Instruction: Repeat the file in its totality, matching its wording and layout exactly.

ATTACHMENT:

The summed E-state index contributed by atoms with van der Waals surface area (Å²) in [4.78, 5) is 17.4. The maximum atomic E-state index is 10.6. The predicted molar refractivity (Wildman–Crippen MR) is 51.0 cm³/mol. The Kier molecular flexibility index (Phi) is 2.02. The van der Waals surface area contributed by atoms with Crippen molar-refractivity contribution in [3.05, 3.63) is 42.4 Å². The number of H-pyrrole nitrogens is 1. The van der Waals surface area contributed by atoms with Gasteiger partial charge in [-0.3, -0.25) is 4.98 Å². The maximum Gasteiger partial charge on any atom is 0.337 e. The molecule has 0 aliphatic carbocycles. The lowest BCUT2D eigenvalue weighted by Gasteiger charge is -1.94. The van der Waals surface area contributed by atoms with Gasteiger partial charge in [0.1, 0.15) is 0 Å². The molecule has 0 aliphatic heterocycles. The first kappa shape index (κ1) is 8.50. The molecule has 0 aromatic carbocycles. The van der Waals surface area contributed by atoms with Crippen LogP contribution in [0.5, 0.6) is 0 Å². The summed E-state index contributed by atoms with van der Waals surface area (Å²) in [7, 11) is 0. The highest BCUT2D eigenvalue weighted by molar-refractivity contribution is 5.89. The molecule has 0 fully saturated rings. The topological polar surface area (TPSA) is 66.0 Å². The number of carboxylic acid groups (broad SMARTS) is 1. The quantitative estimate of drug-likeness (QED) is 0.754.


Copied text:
The summed E-state index contributed by atoms with van der Waals surface area (Å²) in [4.78, 5) is 17.4. The maximum atomic E-state index is 10.6. The predicted molar refractivity (Wildman–Crippen MR) is 51.0 cm³/mol. The Kier molecular flexibility index (Phi) is 2.02. The van der Waals surface area contributed by atoms with Crippen molar-refractivity contribution in [3.05, 3.63) is 42.4 Å². The number of H-pyrrole nitrogens is 1. The van der Waals surface area contributed by atoms with Gasteiger partial charge in [-0.3, -0.25) is 4.98 Å². The maximum Gasteiger partial charge on any atom is 0.337 e. The molecule has 0 aliphatic carbocycles. The lowest BCUT2D eigenvalue weighted by Gasteiger charge is -1.94. The van der Waals surface area contributed by atoms with Gasteiger partial charge in [0.1, 0.15) is 0 Å². The molecule has 0 aliphatic heterocycles. The first kappa shape index (κ1) is 8.50. The molecule has 0 aromatic carbocycles. The van der Waals surface area contributed by atoms with Crippen LogP contribution in [0.5, 0.6) is 0 Å². The summed E-state index contributed by atoms with van der Waals surface area (Å²) in [7, 11) is 0. The highest BCUT2D eigenvalue weighted by molar-refractivity contribution is 5.89. The molecule has 0 fully saturated rings. The topological polar surface area (TPSA) is 66.0 Å². The number of carboxylic acid groups (broad SMARTS) is 1. The quantitative estimate of drug-likeness (QED) is 0.754.